Genetic diversity among three field populations of Lutzomyia longipalpis in
Colombia was studied using isozyme analysis. Study sites were as much as
598 km apart and included populations separated by the eastern Cordillera
of the Andes. Genetic variability among populations, estimated by
heterozygosity, was within values typical for insects in general (8.1%).
Heterozygosity for field populations were compared with a laboratory colony
from Colombia (Melgar colony) and were only slightly lower. These results
suggest that establishment and long term maintenance of the Melgar colony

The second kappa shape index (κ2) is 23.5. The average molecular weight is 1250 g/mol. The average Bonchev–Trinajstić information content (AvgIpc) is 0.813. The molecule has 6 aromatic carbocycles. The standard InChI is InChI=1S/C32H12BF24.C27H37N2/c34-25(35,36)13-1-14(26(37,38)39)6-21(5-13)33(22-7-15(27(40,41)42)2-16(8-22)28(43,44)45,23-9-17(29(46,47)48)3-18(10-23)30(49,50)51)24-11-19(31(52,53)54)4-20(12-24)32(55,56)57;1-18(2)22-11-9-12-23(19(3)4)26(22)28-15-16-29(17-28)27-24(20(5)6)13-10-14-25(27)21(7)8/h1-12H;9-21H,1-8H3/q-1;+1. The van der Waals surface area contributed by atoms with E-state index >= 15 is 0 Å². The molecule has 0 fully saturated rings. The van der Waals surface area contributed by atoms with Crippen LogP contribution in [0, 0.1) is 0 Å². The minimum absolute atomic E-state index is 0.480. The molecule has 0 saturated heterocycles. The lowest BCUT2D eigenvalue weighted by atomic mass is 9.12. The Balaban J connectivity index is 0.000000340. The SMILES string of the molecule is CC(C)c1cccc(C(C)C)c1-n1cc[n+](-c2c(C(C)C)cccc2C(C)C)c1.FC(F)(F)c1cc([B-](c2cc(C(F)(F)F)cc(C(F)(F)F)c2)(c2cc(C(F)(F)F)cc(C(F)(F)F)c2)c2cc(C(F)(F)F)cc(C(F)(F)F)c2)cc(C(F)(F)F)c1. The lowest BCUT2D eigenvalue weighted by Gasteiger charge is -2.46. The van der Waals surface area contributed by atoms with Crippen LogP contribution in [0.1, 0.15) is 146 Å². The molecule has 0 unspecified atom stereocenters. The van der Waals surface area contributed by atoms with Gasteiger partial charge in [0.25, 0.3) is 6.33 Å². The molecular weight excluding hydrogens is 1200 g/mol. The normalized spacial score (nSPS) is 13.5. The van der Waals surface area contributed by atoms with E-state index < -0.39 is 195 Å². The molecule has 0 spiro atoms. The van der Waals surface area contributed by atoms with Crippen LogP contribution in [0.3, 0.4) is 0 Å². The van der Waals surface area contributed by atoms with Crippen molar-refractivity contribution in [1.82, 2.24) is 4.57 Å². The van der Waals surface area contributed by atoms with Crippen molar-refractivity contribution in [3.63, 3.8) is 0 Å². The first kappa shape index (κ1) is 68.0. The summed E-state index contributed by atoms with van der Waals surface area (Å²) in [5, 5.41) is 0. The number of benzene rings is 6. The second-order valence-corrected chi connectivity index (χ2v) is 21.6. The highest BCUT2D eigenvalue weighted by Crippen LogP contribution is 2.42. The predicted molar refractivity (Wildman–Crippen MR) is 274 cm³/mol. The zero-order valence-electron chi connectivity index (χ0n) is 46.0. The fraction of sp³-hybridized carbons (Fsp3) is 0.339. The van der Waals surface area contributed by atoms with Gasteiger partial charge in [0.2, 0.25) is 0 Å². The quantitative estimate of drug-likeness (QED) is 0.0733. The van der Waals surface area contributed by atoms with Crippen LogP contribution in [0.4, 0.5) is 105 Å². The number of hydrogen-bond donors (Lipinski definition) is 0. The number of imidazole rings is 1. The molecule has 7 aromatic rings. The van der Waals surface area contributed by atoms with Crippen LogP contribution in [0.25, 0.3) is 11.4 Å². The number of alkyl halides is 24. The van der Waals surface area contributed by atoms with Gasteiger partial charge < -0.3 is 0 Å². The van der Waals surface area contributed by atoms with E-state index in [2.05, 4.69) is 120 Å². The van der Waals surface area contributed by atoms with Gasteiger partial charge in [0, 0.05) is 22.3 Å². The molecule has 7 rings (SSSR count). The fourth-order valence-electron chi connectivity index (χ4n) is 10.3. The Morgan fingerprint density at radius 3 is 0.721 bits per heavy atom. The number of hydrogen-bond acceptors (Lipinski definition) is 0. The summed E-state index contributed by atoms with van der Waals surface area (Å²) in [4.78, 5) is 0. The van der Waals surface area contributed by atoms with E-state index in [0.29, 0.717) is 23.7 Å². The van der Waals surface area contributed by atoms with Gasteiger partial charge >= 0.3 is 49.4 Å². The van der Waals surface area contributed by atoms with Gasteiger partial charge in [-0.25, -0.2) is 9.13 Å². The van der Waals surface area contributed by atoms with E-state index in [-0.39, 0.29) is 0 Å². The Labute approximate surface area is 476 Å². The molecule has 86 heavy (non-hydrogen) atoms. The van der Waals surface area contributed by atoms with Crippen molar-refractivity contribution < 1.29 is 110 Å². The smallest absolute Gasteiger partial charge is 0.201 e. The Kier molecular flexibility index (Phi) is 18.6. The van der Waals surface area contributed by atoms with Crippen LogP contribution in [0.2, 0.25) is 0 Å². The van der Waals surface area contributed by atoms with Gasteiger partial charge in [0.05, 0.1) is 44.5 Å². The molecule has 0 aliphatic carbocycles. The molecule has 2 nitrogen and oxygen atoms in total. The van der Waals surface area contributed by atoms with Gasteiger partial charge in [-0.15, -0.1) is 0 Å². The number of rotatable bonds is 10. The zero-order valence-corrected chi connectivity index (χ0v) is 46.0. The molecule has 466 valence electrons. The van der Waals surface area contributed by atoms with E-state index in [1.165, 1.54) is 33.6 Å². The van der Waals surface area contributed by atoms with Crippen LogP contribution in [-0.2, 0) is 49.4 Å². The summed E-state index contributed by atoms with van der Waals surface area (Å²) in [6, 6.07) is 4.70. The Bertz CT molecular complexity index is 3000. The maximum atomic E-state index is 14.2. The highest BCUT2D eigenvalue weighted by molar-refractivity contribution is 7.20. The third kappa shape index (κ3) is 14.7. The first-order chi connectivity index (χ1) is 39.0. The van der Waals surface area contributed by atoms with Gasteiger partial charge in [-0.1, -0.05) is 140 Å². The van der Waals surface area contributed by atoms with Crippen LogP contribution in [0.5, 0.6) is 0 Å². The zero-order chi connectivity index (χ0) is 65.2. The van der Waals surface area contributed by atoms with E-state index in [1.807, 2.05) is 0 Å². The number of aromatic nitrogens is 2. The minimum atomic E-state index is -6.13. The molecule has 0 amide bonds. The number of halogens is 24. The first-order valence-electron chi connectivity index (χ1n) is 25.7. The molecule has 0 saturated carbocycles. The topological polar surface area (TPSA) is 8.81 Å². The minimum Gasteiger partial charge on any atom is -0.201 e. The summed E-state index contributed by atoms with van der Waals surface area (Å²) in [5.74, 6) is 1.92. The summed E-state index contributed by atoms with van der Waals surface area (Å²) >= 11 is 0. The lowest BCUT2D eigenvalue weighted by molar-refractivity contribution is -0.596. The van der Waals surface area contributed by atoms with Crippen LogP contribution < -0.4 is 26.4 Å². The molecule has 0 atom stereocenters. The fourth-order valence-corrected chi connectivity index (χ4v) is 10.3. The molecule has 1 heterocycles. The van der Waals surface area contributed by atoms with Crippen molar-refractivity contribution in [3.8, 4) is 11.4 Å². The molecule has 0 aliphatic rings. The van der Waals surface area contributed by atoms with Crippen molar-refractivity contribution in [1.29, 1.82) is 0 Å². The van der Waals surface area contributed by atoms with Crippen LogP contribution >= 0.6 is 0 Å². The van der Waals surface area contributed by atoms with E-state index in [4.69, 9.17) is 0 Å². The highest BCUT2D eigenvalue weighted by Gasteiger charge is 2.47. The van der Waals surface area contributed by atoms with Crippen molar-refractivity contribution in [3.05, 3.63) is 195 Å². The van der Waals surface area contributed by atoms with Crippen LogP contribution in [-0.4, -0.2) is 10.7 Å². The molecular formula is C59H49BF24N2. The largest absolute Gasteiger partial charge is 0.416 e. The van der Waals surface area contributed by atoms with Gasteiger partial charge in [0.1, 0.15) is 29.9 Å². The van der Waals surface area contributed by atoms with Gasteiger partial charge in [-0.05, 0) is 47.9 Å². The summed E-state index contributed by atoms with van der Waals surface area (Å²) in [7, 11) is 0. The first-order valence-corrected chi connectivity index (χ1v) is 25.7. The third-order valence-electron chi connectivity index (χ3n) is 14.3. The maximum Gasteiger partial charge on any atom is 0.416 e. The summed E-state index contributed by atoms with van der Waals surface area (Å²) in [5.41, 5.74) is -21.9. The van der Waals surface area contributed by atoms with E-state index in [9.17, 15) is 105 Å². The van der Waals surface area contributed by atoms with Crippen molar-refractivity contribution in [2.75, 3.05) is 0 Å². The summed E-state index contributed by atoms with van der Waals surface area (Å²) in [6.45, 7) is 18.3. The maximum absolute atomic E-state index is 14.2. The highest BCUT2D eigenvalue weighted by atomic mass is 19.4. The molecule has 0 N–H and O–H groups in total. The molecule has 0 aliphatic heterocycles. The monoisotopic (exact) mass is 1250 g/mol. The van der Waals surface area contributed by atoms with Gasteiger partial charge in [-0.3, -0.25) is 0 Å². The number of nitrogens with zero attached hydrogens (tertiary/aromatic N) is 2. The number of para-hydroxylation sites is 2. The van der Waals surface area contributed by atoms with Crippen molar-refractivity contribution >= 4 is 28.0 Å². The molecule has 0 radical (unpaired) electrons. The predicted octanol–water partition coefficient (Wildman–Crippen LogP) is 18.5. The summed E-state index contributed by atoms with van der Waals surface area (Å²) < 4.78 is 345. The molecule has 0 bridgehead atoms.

has had little effect on the level of isozyme variability it carries.
Genetic divergences between populations was evaluated using estimates of
genetic distance. Genetic divergence among the three field populations was
low (D=0.021), suggesting they represent local populations within a single
species. Genetic distance between field populations and the Melgar colony
was also low (D=0.016), suggesting that this colony population does not
depart significantly from natural populations. Finally, comparisons were
made between Colombian populations and colonies from Brazil and Costa Rica.
Genetic distance values were high between Colombian and both Brazil and
Costa Rica colony populations (D=0.199 and 0.098 respectively) providing
additional support for our earlier report that populations from the three
countries represent distinct species.